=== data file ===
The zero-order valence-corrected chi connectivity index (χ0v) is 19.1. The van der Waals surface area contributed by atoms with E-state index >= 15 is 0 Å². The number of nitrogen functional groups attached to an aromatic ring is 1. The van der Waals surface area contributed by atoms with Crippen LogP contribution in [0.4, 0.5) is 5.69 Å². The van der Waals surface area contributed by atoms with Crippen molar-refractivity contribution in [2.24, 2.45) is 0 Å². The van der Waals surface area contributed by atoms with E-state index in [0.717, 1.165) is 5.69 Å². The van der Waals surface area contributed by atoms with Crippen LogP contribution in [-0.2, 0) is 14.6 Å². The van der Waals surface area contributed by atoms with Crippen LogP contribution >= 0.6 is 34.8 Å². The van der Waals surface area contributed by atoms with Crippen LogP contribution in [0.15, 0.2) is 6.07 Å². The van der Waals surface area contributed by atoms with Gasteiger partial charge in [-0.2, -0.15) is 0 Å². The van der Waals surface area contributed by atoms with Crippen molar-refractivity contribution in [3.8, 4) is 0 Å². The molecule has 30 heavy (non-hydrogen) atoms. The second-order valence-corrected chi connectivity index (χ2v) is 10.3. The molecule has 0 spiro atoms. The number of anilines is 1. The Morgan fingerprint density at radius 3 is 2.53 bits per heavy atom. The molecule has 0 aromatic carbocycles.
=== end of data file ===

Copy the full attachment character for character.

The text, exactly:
The zero-order valence-corrected chi connectivity index (χ0v) is 19.1. The van der Waals surface area contributed by atoms with E-state index >= 15 is 0 Å². The number of nitrogen functional groups attached to an aromatic ring is 1. The van der Waals surface area contributed by atoms with Crippen LogP contribution in [0.4, 0.5) is 5.69 Å². The van der Waals surface area contributed by atoms with Crippen molar-refractivity contribution in [2.24, 2.45) is 0 Å². The van der Waals surface area contributed by atoms with E-state index in [0.717, 1.165) is 5.69 Å². The van der Waals surface area contributed by atoms with Crippen LogP contribution in [-0.2, 0) is 14.6 Å². The van der Waals surface area contributed by atoms with Crippen LogP contribution >= 0.6 is 34.8 Å². The van der Waals surface area contributed by atoms with Crippen LogP contribution in [0.15, 0.2) is 6.07 Å². The van der Waals surface area contributed by atoms with Gasteiger partial charge in [-0.2, -0.15) is 0 Å². The van der Waals surface area contributed by atoms with Crippen molar-refractivity contribution in [3.8, 4) is 0 Å². The molecule has 30 heavy (non-hydrogen) atoms. The second-order valence-corrected chi connectivity index (χ2v) is 10.3. The molecule has 0 spiro atoms. The number of anilines is 1. The Morgan fingerprint density at radius 3 is 2.53 bits per heavy atom. The molecule has 0 aromatic carbocycles.